BY BARRY ALVAREZ
UW Director of Athletics
MADISON, Wis. — I was very proud of James White and excited and happy for the way he played in the Super Bowl. Whoever it is, when it's one of our kids, one of our former players, that's who we zero in on.
You definitely couldn't miss James. What did he have, 14 catches and 20 points? Wow. As an athlete, you have to get into a system that fits you and that's what he did with New England.
Mike Tranghese was on the College Football Playoff Selection Committee with me for the first couple of years and he's a friend of Bill Belichick.
I remember him telling me that Belichick loved the kid. And that was back in his rookie season when he was inactive most of the time (for all but three games). But they saw what they had in him.
When he came here to Wisconsin, he was stacked originally with John Clay and Montee Ball and, later, with Melvin Gordon. Yet, whenever he had a chance to play, he performed.
He was always ready and very dependable. He was a good teammate. Tom Brady was saying that about him Sunday. A lot of people, even Brady, felt like he could have been the MVP.
Like I said earlier, James was a good fit for the Patriots.
We talk a lot about finding the right fit in recruiting, too.
For us, that's a kid who likes football, a kid who's going to buy into our work ethic and how we go about things. If you're a prima donna, wanting to be stroked, this is not the place for you.
If you want to come here and go to school and develop as a player, then you're going to be a good fit. Our guys work hard. If you don't, you don't have a chance here, you won't make it.
Last Wednesday was a special day for me because my grandson, Jake Ferguson, signed. I met most of the kids in this recruiting class when they came on their visits. I love this O-line group.
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National Signing Day is always exciting for families and it's just fun to be a part of it. I get just as excited about the walk-on class. That has been our lifeline throughout the years.
Jimmy Leonhard is a good example of the success we've had. When Paul promoted him to defensive coordinator, I was thrilled for him. He's ready and he will be awesome in that role.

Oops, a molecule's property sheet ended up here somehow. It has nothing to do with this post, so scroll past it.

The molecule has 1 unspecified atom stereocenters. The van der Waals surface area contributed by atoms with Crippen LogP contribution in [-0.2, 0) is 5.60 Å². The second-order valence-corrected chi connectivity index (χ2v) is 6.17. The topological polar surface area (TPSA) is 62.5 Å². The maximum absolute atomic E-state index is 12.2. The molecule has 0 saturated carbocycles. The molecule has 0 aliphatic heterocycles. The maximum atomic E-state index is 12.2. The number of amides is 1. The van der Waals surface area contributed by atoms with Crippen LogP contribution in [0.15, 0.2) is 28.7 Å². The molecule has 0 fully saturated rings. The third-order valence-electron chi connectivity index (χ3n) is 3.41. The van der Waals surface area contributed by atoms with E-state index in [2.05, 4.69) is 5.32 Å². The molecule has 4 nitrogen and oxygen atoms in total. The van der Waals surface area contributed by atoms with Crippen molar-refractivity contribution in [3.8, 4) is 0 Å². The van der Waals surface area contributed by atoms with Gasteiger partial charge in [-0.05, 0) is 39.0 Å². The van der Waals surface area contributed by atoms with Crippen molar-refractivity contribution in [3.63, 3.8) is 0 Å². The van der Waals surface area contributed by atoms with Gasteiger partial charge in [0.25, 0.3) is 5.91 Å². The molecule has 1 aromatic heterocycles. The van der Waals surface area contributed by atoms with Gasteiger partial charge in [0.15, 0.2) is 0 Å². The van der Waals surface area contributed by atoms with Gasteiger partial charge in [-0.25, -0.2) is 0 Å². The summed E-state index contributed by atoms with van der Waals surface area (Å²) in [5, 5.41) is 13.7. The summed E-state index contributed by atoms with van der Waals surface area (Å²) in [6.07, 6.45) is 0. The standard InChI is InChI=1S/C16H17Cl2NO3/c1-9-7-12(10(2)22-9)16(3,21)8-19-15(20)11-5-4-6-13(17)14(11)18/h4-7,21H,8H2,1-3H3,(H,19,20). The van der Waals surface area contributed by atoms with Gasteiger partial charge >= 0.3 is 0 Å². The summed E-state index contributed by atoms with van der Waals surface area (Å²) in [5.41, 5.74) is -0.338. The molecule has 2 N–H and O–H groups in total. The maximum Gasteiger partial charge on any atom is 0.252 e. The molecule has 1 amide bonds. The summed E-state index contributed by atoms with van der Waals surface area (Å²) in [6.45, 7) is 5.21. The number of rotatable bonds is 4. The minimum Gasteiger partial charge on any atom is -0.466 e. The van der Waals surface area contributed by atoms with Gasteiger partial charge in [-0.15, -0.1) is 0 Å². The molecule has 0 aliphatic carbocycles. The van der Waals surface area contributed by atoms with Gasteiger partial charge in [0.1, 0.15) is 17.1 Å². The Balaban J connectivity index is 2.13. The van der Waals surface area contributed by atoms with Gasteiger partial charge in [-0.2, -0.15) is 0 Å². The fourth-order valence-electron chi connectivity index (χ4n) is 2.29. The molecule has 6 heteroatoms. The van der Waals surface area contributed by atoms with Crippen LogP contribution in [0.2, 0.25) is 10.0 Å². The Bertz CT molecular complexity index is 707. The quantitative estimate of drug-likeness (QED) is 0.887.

Jimmy was a smart player. He didn't have tunnel vision. He saw the whole field. He understood the game. He was the defensive quarterback and had to tie it all together. He's just a natural.
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I got some phone calls last week on another one of our former players, Chris Ballard, who was named the general manager of the Indianapolis Colts.
I remember him as a tough, gritty, hard-nosed guy, an overachiever. Ballard, who was recruited by Don Morton, had to deal with injuries that cut short his playing days as a UW wide receiver.
I've followed his career and I have been impressed with the way he has moved up the ranks. He got into scouting and worked really hard. Obviously, he has done a good job in player evaluation.
Chris has stayed in touch and we got together last football season. We talked about different things, including how you create a winning culture and how different the NFL is today than it has been.
He showed me his plan; an organizational philosophy for hiring a coach and staff and the responsibilities of a general manager in the relationship. It was well thought out and very impressive.
Like a lot of people in the business, he paid his dues. So has Jay Norvell, one of my former assistants. He has coached at a lot of different places at the college and pro level.
It's time to see if he can be a head coach and now he's getting that chance at Nevada (after 31 years as an assistant). It's a good opportunity for Jay and I'm kind of anxious to see how he does.
All the good news last week was tempered by the passing of Jeff Sauer. It was a sad day for hockey and it extended beyond the Badger family. He had a far-ranging impact on the sport.
Mark Johnson talked about how he was a respected ambassador for the game. Tony Granato talked about how much he cared about people. He will be missed and remembered for those reasons.
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